The Five Rivers of Hades

The Five Rivers of Hades

The Five Rivers of Hades

for piano

Program Notes

Sometime in 2005 or ’06 I asked my friend, pianist Read Gainsford, if he might be interested in having me write a piece for him. He responded positively and I began looking for a possible theme or subject (I write pieces with “generic” titles like Sonata or Concerto relatively infrequently). I knew I probably wanted to write a multi-movement piece, as the only piano pieces I had written as an adult were two single-movement pieces, both, if not actually short, not long, either. I had in mind three movements, with a total duration of 15-20 minutes. This, naturally, turned into a five-movement work of about half an hour’s duration.

Somewhere I came across a reference to the “five rivers of Hades.” Like most people, I had heard of the River Styx, and might, if pressed, also have come up with the name Lethe, but I had no idea there were actually five rivers in the Underworld of Greek mythology. I looked them up, and found wonderfully evocative names, along with very interesting descriptions of the rivers and their roles in the afterlife. I was surprised not to find any other compositions on the subject, as it seemed like such a natural one for musical exploration.

If I have done the task I set myself, surely there is no need to describe the music itself, so I will simply give some information about the different rivers and hope that the movements will live up to their titles. I should mention, however, that as I was writing The Five Rivers of Hades I was very much thinking of Read’s extraordinary interpretive and emotive range on the piano, as well as his impressive technique, and I deliberately stretch these to the limits.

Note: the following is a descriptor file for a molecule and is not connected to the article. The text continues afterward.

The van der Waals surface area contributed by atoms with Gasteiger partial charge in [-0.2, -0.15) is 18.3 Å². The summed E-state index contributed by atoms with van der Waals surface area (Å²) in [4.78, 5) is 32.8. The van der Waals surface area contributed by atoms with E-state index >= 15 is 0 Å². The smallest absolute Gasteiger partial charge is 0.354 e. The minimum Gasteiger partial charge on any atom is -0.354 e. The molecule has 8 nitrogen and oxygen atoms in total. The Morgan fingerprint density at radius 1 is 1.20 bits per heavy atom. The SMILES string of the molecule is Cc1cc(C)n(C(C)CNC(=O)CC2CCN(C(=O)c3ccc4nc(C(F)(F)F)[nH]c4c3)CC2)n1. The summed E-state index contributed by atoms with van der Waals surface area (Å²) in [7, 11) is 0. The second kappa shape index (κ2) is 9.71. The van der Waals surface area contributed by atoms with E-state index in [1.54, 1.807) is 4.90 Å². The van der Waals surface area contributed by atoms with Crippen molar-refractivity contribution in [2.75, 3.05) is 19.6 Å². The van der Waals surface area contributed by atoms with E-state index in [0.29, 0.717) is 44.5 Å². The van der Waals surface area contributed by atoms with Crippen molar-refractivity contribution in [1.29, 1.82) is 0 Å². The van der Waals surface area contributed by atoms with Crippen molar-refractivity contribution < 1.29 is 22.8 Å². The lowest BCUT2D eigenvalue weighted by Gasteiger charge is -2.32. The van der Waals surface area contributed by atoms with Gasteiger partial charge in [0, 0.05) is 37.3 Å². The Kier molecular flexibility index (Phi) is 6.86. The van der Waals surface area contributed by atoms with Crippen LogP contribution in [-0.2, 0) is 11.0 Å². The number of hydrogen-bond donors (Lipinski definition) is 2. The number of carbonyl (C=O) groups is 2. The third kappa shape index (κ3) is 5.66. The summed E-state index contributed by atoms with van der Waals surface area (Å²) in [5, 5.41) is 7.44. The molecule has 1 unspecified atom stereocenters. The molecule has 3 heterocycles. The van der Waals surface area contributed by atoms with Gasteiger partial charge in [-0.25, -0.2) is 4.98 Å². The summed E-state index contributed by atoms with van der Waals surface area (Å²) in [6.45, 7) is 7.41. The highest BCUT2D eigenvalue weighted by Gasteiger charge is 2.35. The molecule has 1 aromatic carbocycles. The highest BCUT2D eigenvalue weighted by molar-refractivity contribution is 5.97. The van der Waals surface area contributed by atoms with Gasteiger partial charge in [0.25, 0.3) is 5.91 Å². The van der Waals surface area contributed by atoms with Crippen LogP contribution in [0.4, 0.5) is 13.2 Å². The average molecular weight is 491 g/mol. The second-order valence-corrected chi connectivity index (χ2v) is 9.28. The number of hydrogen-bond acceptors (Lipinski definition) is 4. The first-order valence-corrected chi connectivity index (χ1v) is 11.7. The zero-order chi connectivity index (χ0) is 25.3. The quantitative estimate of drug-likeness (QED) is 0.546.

There are many different versions of the Greek myths containing references to these rivers, so my explications should not be taken as definitive.

Most people associate the River Styx with the ferryman, Charon, who rows the dead from the land of the living to the underworld, but in many versions of the myth, he rows their souls over the River Acheron (River of Sorrow or Woe) instead. Charon would only take those who were buried properly with a coin in their mouths to pay the toll. The others were condemned to wander on the riverbanks for all eternity, never allowed to enter Hades.

Phlegethon was a River of Fire which burns eternally, but does not consume. It was believed that criminals were consigned here, and many believe that this myth is the origin of the most common Christian concepts of Hell.

Cocytus was the River of Lamentations. The souls of the unburied were left to wander its shores.

The name “Styx” comes from the Greek stuegin, hate, hence the name River of Hatred. Its waters were poisonous even to the dead. In the versions of the myth in which Charon rows the deceased over Styx rather than Acheron, it is this quality which prevents them from simply wading or swimming into Hades, thus making the ferry trip necessary. To swear by the River Styx was the strongest oath any of the gods could make. The mere mention of its name caused an oath or promise to be irrevocable and life-binding.

Lethe, the River of Forgetfulness, was the only peaceful one among the rivers of Hades. Also called the River of Oblivion, the souls of the virtuous were allowed to drink from its waters to make them forget their past lives, and so be content with their place among the dead.

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